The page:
I sometimes get asked why I chose the profession of audiology. When I think back, my audiologist and family first inspired me to pursue a career in audiology. As a hard of hearing individual, it felt natural for me to work with and assist others living with hearing loss. It’s exciting to be on the frontlines and witness the rapid changes and improvements in technology that I depend on every day.
After receiving my Au.D., I joined Sonova for a one-year formal development program, working at Unitron US, Connect Hearing Canada, Advanced Bionics, Phonak US, and now Phonak HQ in Switzerland. I’ve taken on various roles at each entity, working in marketing, product management, sales development, research, and validation. The opportunity to work alongside and collaborate with professionals from a wide variety of backgrounds and nationalities, creating hearing solutions that will reconnect individuals to their hearing world is spectacular. At the completion of the development program, I will end up with a holistic, global view of the hearing care industry.
During my time here at Phonak HQ, I have the great opportunity to be a part of a team that provides hearing solutions for those with single-sided deafness (SSD), commonly known as severe-to-profound unilateral hearing loss (UHL). Hearing loss in one ear is a challenging condition as it’s not always visible to others. These individuals tend to employ coping strategies to adapt to their listening environment, such as rearranging where they sit at the table. But, this is not the ideal solution. Always adapting can be tiring, making social interactions exhausting and frustrating, and overall, impact one’s quality of life. And there will always be situations where they are unable to adapt. For example, when they aren’t aware of a person attempting to communicate with them on their poorer hearing side. This scenario can lead to unfortunate misunderstandings and confusion.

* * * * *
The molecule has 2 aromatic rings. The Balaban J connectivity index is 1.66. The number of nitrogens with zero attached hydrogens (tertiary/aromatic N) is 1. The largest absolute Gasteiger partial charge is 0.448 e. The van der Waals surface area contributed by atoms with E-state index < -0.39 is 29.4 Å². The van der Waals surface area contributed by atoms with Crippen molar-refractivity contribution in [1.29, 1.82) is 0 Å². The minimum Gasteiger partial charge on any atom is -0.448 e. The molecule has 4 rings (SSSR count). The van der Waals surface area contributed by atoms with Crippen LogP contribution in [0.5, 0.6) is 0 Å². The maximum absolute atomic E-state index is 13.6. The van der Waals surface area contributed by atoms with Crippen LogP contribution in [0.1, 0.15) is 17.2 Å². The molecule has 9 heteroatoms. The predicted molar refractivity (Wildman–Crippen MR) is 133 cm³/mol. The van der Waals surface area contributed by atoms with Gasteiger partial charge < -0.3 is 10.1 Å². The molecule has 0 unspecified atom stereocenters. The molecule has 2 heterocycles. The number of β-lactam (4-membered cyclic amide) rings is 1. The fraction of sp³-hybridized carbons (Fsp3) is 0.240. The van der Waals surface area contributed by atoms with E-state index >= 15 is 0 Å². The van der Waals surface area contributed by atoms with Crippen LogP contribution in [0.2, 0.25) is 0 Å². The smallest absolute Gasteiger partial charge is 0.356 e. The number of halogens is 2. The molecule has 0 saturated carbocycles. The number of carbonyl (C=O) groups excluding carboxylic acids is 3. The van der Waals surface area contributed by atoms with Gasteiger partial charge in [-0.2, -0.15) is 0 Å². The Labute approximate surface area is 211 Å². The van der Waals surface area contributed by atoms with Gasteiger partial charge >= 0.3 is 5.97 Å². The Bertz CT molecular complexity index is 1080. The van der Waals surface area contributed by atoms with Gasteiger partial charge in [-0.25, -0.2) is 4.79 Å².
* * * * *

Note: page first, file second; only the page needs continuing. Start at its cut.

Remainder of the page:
Unfortunately, the common way of thinking amongst professionals and those living with SSD is to do nothing because you still have at least one ‘working’ ear and that must be enough, right? This is a false assumption. We have two ears for a reason; we are meant to hear from both sides. Hearing from both ears reduces listening effort and concentration, especially when in noisier environments. It also provides awareness of sounds from all directions, such as a car coming down the street. There are different technology solutions available to meet the needs of those with SSD and it’s important for hearing care professionals to be aware of them so they can determine which one is the most appropriate for their patients.
When I was practicing in a hearing clinic and seeing patients with SSD that desired a non-invasive, but beneficial solution, my go-to would be the CROS system. A CROS system consists of a hearing aid on the ‘good’ ear and a transmitter on the ‘poor’ ear. The sound is picked up from the transmitter side (poor ear) and sent wirelessly across to the hearing aid, known as the receiver (good ear). A patient of mine, prior to wearing CROS, always had his spouse drive when taking road trips so they could better communicate in the car as he could not hear from his right ear. This upset the patient as he loved driving. After being fit with CROS, he was delighted to drive again. CROS allowed him to enjoy sounds from all directions, including the company of his spouse sitting in the passenger seat. It was amazing to witness the increase in satisfaction and confidence in my patient’s hearing abilities when fitted with Phonak CROS technology compared to without CROS.
I was told of only one drawback of using CROS, the limited battery life. The wireless back and forth streaming consumes a lot of power, which means batteries need to be changed more often than traditional hearing aids. This battery hassle can be disruptive in carrying out day-to-day communication. It can also be uncomfortable to pause a conversation because your hearing aid battery just died and you need a moment to replace it.
As I am completing my last rotation in Switzerland, it has been wonderful to be a part of the team launching Phonak CROS B-R, the rechargeable solution. With CROS B-R, SSD patients can have one day of hearing from both sides, along with no battery hassles, allowing them access to a seamless hearing experience.
Overall, it is exciting to be involved in the development and management of hearing care solutions, especially on a global scale where each country has different needs. I believe this experience will have me leaving as a well-rounded audiologist. I aspire to be a great advocate for others with hearing loss and hope to help them feel more connected to the world, like those who advocated for me.